Local Action Towards Climate Resilience in Urban Areas

An additional 2.5 billion people will be a part of our world by 2050, mostly in low- and middle-income countries (LMICs) across Africa and Asia.[1] As the population increases, rapid urbanisation, without rapid transition to low-carbon pathways, risks causing a continued acceleration in GHG emissions, leading to increasingly severe climate breakdown, rising sea levels and ever-increasing disaster risk, including cyclones, flooding, drought and extreme heat.


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Cities in LMICs are particularly prone to increased effects of climate change because of their existing vulnerable conditions, which affects the city across all key sectors such as infrastructure and the built environment, public health, agriculture, water, and sanitation. A shift towards planning for climate resilient cities requires holistic action towards three interdependent systems [2]:


1. Resilient people and livelihoods, to include actions towards job securitisation, early warning systems, resilient value chains, helping finance reach local communities and social protection which helps achieve climate justice.


2. Resilient business and economies, to include actions that establish an understanding of climate-risk informed future investments with a focus on cities, infrastructure, and services such as energy, transport, and industry. This also includes actions towards sustainable food and agricultural systems, natural ecosystems and water, coastal systems including oceans.

3. Resilient environmental systems, to include action to secure resilient development for human and planetary health where nature including terrestrial and marine ecosystems are protected by establishing measures to protect biodiversity and natural ecosystems and transition to agro ecological and regenerative agriculture.


Research by the IMF estimates that the cost for public adaptation globally will be 0.25 percent of GDP per year in the years to come. While this may seem globally manageable, in the case of many low-income and vulnerable countries, this may exceed 1 percent of GDP and can go even up to 20 percent of GDP for small, and island nations.[3] This makes it hugely challenging, for countries who are already facing tough economic and institutional conditions, to prioritise action on resilience in cities and sub-national regions.


At UrbanEmerge, we support clients to identify practically applicable solutions to plan and finance urban climate adaptation around the world. For example, we are currently providing 2-year, flexible support to GIZ for urban climate adaptation actions and finance strategies, to support their policy advice to The German Development Ministry, Federal Ministry for Economic Cooperation and Development (BMZ). A few high-potential finance approaches for climate resilience are green bonds, catastrophe bonds, concessional loans, and the aggregation of smaller projects to improve economies of scale and reduce transaction costs for a small project.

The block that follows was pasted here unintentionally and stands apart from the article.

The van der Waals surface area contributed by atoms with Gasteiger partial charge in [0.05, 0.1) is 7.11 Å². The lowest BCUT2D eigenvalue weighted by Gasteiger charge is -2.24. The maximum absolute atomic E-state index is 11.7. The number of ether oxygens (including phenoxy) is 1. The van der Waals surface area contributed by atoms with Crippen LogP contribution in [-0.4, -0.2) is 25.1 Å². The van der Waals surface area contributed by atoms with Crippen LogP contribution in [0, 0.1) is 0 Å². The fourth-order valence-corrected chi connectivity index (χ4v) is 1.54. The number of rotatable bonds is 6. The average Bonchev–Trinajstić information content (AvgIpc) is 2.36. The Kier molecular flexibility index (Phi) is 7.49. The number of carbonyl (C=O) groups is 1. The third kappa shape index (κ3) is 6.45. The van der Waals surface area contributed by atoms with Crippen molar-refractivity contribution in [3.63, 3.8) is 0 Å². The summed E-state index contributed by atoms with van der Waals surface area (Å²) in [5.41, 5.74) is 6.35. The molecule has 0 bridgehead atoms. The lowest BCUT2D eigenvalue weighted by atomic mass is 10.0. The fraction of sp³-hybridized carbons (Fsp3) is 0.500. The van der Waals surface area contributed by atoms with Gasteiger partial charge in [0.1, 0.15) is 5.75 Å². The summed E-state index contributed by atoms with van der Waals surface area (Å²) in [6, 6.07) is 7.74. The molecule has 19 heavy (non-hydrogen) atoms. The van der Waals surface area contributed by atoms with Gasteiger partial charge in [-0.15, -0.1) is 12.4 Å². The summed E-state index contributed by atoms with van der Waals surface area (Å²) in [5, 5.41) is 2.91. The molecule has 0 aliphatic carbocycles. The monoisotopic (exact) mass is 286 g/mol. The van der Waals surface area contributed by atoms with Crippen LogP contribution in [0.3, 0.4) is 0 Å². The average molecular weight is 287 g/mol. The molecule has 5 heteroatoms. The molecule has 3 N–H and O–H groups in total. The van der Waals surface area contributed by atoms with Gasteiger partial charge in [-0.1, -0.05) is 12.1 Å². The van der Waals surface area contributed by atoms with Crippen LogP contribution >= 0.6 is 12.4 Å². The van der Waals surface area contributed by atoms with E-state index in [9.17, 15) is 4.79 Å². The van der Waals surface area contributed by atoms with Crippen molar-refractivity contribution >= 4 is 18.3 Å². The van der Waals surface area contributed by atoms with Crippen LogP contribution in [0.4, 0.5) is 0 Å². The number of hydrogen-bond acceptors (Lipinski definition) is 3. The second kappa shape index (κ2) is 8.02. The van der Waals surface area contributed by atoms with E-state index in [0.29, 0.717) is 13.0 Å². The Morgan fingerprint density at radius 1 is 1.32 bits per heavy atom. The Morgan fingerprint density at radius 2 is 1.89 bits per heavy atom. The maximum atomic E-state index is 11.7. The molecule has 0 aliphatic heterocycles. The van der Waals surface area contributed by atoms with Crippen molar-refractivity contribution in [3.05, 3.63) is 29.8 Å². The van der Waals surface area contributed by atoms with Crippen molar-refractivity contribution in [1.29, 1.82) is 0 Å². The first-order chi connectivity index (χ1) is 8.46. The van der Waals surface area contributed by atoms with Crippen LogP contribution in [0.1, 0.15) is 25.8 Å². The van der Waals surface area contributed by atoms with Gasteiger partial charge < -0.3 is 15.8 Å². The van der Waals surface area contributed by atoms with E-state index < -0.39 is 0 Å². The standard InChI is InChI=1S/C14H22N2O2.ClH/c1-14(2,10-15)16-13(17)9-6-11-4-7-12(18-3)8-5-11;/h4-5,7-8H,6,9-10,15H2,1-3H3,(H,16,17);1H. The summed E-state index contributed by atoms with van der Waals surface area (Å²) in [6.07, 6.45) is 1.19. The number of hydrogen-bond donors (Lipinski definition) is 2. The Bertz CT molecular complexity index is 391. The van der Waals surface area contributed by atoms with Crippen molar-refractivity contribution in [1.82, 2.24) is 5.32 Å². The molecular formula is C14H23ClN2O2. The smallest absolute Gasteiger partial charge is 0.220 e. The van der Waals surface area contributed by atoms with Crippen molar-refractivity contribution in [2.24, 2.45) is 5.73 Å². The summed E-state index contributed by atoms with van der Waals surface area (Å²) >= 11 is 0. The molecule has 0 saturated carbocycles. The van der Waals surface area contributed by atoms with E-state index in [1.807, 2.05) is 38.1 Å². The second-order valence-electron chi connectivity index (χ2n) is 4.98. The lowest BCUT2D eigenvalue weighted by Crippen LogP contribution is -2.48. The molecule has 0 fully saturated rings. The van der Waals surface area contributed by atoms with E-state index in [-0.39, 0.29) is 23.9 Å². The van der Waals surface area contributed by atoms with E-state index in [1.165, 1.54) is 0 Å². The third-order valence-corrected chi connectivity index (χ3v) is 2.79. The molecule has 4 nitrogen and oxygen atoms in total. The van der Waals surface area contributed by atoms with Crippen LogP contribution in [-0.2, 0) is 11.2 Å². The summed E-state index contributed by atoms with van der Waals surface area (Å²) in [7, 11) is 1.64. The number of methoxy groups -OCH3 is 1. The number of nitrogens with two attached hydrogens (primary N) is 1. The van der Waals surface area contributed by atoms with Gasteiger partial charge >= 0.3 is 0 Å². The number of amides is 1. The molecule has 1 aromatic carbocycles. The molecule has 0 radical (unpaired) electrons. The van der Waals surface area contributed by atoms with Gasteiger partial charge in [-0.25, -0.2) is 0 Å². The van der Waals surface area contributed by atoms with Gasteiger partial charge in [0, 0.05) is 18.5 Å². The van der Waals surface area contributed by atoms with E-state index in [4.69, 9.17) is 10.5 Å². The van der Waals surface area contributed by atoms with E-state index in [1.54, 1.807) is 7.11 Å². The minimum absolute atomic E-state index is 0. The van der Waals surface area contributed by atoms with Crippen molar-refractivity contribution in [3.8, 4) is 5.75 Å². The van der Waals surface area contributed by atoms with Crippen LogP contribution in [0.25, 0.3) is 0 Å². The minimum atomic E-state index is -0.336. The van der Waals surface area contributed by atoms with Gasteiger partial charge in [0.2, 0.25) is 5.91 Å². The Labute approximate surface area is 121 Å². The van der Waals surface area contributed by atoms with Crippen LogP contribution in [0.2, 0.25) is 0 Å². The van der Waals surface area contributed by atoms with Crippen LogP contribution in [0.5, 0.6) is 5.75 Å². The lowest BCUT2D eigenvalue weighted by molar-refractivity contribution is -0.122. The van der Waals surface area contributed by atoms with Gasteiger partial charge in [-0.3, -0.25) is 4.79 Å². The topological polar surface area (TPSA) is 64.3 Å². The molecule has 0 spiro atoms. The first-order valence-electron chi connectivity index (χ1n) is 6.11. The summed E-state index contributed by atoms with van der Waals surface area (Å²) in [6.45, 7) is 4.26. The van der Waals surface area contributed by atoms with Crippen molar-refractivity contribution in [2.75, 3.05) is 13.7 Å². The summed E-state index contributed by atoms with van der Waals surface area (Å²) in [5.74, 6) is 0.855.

However, it is important to highlight that less than 20% of the 500 largest cities in LMICs are considered creditworthy by national ratings, and only 4% have access to international markets.[4] A situation which severely constraints the ability of most municipal governments in LMICs to use conventional commercial finance to fund much needed infrastructure and services, particularly in small and intermediary cities. This is often compounded by many other barriers to accessing finance, includingthe ability to define bankable projects, due to a lack of institutional and economic capacity.


In this context, at UrbanEmerge, we are also developing a guide for the Cities Climate Finance Leadership Alliance (CCFLA) Project Preparation Action Group (PPAG) to advocate how donor-funded project preparation facilities (PPFs) can help small and intermediary cities access finance for climate resilient projects, despite a lack of creditworthiness. The guide will be released in 2023 and is focused on cities that range from 10,000 to 200,000 residents and larger, depending on the national context. Our learnings so far show that while improving the enabling environment and creditworthiness is a long-term goal for small and intermediary cities, more urgent climate action can happen by supporting approaches such as blended finance to help de-risk private sector investment, potentially combined with aggregation of smaller projects, sometimes between small cities, to make an investment more feasible.


In the medium to long-term, municipal efforts can benefit from a shift to understand specific climate risks for their national and regional contexts and encourage public investments for emergency response mechanisms to mitigate drastic impacts from climate events.[5] It is also vital for cities to realise inclusive development and resilience. Participatory planning with recognition of, and encouragement for local action where complex or large-scale climate resilient solutions are not the most feasible. One way forward is to recognize the potential of accessible solutions in cities facing challenges to prioritise and implement climate resilient action so no-one is truly left behind.